"I don't think Baylink should be a priority," the two-term school board member told about 70 people gathered for the Tuesday Morning Breakfast Club, a venerable Beach gathering dedicated to civic speakers. "I think Baylink is a good opportunity at the state level to take some bed-tax money and use it for transportation."
The pricey light-rail system envisioned as a speedy connection between the beach and the mainland is a stated priority for Miami-Dade Mayor Carlos Gimenez, who often cites Baylink as a central part of his transportation agenda.
Regalado's father, Tomás Regalado, and Miami Beach Mayor Philip Levine also support the Baylink plan, though the funding formula hasn't been proposed. A recent price estimate put the cost at $775 million, but a new study is underway to update the 2004 report that first projected costs for the long-delayed rail line.
On Tuesday, Levine took a jab at Gimenez over a scrapped meeting scheduled that afternoon for all three mayors to discuss Baylink. "It was canceled as transportation is not really that important in Dade County," Levine said in a text message. In an interview, he added: "It's really better to focus on building a mega-mall. Everybody wants their children to grow up and work at a mall."
The remarks were aimed at Gimenez's support of American Dream Miami, a 200-acre retail theme park to be partly built on state land Miami-Dade is securing to sell to developer Triple Five. The land deal was set for approval by the Florida Cabinet Tuesday, and Gimenez traveled to Tallahassee to advocate for the transaction.
"The mayor could not attend the meeting today due to his travel to Tallahassee," Gimenez spokesman Michael Hernández said of the Baylink panel, part of the county's Metropolitan Planning Organization. "The meeting will be rescheduled."
The Baylink dust-up comes as Miami-Dade's transportation woes are getting more political attention. Baylink would be an alternative to the bus routes that run between Miami and Miami Beach, and the working plan is to build a rail attached to the MacArthur Causeway and then extend the car system onto streets on both ends.
One potential funding source for Baylink would be the county's half-percentage transit sales tax, which funds rail and bus operations throughout Miami-Dade. Often called the "half-penny" tax, Regalado said it should not be used for Baylink. Instead, she endorsed using county hotel taxes (often called "bed taxes") for the rail expansion.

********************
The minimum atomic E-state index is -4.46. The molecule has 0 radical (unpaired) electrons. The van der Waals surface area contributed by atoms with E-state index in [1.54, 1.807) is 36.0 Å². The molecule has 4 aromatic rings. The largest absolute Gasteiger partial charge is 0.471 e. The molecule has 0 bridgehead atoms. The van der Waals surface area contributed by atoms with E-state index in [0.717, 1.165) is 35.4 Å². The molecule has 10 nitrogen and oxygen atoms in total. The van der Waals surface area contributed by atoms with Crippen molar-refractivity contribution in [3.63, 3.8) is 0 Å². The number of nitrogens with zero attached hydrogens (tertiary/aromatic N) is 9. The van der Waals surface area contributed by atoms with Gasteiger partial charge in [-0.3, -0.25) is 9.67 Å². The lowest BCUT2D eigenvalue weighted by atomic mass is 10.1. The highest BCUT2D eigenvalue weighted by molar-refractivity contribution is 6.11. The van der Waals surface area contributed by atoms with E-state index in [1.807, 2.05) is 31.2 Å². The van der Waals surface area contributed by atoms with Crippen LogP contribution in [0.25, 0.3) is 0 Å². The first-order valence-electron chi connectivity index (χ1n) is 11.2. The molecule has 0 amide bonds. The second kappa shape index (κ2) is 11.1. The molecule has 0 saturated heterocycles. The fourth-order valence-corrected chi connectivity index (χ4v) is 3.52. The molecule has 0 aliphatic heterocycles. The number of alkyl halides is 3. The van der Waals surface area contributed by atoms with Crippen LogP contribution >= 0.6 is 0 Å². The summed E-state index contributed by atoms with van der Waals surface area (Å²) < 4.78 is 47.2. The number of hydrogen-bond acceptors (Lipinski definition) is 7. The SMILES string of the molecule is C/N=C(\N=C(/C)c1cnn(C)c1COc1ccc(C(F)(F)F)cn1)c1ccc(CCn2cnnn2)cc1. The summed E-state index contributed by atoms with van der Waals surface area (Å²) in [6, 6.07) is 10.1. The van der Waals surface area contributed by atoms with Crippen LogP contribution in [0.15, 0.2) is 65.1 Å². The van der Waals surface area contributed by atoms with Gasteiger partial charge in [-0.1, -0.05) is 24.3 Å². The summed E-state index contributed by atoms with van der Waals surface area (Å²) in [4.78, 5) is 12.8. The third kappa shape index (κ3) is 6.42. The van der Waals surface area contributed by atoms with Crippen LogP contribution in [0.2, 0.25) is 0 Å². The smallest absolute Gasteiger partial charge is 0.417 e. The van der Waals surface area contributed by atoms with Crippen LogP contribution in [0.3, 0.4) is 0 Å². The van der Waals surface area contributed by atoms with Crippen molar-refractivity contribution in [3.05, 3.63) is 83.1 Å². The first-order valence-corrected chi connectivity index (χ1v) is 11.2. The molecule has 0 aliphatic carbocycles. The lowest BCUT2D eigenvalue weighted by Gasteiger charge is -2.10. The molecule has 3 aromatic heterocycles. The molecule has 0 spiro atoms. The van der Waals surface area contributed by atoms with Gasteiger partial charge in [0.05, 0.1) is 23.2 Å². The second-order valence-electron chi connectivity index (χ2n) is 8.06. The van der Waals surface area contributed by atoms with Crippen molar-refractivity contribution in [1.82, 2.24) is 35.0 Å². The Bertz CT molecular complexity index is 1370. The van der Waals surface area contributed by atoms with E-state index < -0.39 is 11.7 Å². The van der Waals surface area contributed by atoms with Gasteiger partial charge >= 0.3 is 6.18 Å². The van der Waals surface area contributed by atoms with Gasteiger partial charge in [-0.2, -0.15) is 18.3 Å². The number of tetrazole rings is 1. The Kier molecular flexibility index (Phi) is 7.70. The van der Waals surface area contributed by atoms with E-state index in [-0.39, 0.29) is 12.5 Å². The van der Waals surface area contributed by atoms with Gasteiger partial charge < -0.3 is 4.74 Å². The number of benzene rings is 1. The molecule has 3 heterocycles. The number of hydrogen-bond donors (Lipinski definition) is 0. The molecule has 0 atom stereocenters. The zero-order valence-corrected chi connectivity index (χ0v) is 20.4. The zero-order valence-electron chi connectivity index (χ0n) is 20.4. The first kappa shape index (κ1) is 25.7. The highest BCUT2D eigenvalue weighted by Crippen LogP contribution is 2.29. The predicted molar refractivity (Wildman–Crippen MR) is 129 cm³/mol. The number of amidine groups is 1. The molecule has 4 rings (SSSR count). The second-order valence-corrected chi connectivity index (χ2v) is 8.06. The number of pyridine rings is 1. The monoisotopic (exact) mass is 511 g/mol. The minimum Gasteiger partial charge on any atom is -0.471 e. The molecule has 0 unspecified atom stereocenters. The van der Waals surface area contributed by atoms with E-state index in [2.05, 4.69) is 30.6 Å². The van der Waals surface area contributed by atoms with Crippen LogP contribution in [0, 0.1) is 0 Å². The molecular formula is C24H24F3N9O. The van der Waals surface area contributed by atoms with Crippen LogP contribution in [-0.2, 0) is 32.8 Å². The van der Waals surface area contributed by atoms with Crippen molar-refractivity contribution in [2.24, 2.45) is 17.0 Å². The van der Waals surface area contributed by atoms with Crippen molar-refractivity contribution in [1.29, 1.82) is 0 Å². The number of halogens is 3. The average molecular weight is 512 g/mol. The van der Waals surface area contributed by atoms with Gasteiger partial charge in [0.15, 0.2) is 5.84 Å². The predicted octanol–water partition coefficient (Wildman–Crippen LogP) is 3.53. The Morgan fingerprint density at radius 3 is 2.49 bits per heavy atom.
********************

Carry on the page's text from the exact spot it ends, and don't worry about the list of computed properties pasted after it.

As a rail running between Miami-Dade's largest hotel markets -- Miami Beach and downtown Miami-- Baylink could be considered a tourist amenity, she said.
"I was not saying it was a bad project," Regalado said of her morning remarks, which came at the end of a 45-minute talk after she mentioned nobody had asked her about Baylink. "I just don't think it should be a local-taxpayer priority."
A July summary of some broad financial options for Baylink contemplated using hotel taxes to subsidize the system. The problem: with Baylink costing as much as $45 million to operate each year, a special hotel tax was only estimated to bring in about $10 million.
Mayor Regalado said he also did not want transit tax used for Baylink. "We should take a hard look at tourist-development dollars," he said, citing the technical name for one of three hotel taxes charged in Miami-Dade. "It makes sense. It is a tourist-driven project."
The Regalados already are on the other side of Gimenez on another high-profile transit project. Both opposed Gimenez's push to bring a Tri-Rail station to downtown Miami, with most of the $69 million cost coming from the city and a city-controlled taxing district. Mayor Regalado threatened to veto city funding, and Gimenez offered to bump the county's funding from about $8 million to $14 million in transit-tax revenue.
City commissioners voted in late March to pursue other sources of local funds beyond Miami and Miami-Dade.